The head of the Chartered College of Teaching has urged Ofsted to ensure that its new inspections are based on research evidence that is appropriate to the age of pupils being taught.
Dame Alison Peacock has said Ofsted’s definition of learning in its new inspection framework is based on cognitive load theory, which has been tested on university students but not school-age children.
She also told Tes that there was “very little” in Ofsted’s research base for its new inspections that was based on research of primary school children.
However, she has welcomed the inspectorate’s move to publish the research underpinning its new framework and praised Ofsted’s decision to increase the focus on school curriculum.
Ofsted has published details of the research that it says underpins its new inspection framework – which is placing greater emphasis on the school curriculum.
Ofsted research challenged
In this, it says “learning is at least in part defined as a change in long-term memory”.
Peacock said: “If you look at the definition of learning in the Ofsted document, it talks about the [John] Sweller [the educational psychologist behind cognitive load theory] quote about 'learning being a change in long-term memory.
“This is a very very narrow view of learning and this comes from cognitive load theory, which is not research based on school-age children.
“I think it is very welcome that Ofsted is using research but if you look at their research base, there is very little that relates to primary school children.
“And six-, seven-, eight- or nine-year-olds learn differently. The way a six-year-old is able to engage in a concept is very different from a nine-year-old.
“Overall, I welcome Ofsted’s approach to the new inspection framework but we have to make sure that we do not have unintended consequences, which would be primary school teachers being judged against research evidence which has never been tested on the age of children they are teaching.”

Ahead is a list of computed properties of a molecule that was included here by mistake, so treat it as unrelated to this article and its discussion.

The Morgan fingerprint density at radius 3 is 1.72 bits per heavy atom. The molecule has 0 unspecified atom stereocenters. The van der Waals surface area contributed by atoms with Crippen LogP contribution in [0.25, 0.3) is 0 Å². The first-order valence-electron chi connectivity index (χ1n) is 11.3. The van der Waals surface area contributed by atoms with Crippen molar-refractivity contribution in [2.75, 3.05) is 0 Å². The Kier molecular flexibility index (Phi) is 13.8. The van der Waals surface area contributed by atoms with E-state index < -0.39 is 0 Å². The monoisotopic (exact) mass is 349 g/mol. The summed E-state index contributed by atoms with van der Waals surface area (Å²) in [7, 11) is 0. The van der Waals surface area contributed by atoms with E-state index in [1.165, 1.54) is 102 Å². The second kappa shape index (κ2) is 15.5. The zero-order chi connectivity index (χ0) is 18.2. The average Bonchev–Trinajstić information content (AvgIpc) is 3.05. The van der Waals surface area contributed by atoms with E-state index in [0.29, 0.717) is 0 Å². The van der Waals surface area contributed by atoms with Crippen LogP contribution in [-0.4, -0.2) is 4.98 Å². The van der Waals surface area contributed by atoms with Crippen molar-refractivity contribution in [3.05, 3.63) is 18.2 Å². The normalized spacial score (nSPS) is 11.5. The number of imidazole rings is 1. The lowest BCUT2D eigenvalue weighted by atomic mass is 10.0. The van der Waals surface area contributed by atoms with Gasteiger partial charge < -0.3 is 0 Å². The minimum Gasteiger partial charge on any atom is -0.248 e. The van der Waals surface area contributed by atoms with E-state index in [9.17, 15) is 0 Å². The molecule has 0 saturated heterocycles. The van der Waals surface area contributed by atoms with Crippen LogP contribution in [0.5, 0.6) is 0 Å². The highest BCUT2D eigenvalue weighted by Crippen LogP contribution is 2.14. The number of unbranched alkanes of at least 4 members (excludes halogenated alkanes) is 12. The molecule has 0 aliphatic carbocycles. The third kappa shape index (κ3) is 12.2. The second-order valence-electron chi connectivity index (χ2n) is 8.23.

She encouraged teachers and Ofsted to work with the Chartered College “to ensure that the evidence base is suitable and applicable for the phase under inspection.”
Her comments follow a series of concerns raised about the way Ofsted is proposing to inspect early years providers.
James Bowen, the director of NAHT Edge, has questioned how the inspectorate can assess curriculum by looking at how well children remember in early years.
And there are also concerns that Ofsted’s framework may push schools into narrowing the key stage 1 curriculum.
An Ofsted spokesperson said: "We have based our proposals on a range of evidence from a thorough review of the academic research on educational effectiveness, the learning sciences and our own curriculum research and inspection experience over many years.
"When it takes effect in September, the education inspection framework will be the most evidence-based, research-informed and tested framework in our 26-year history.
"We look forward to receiving Professor Dame Alison Peacock’s response to our consultation."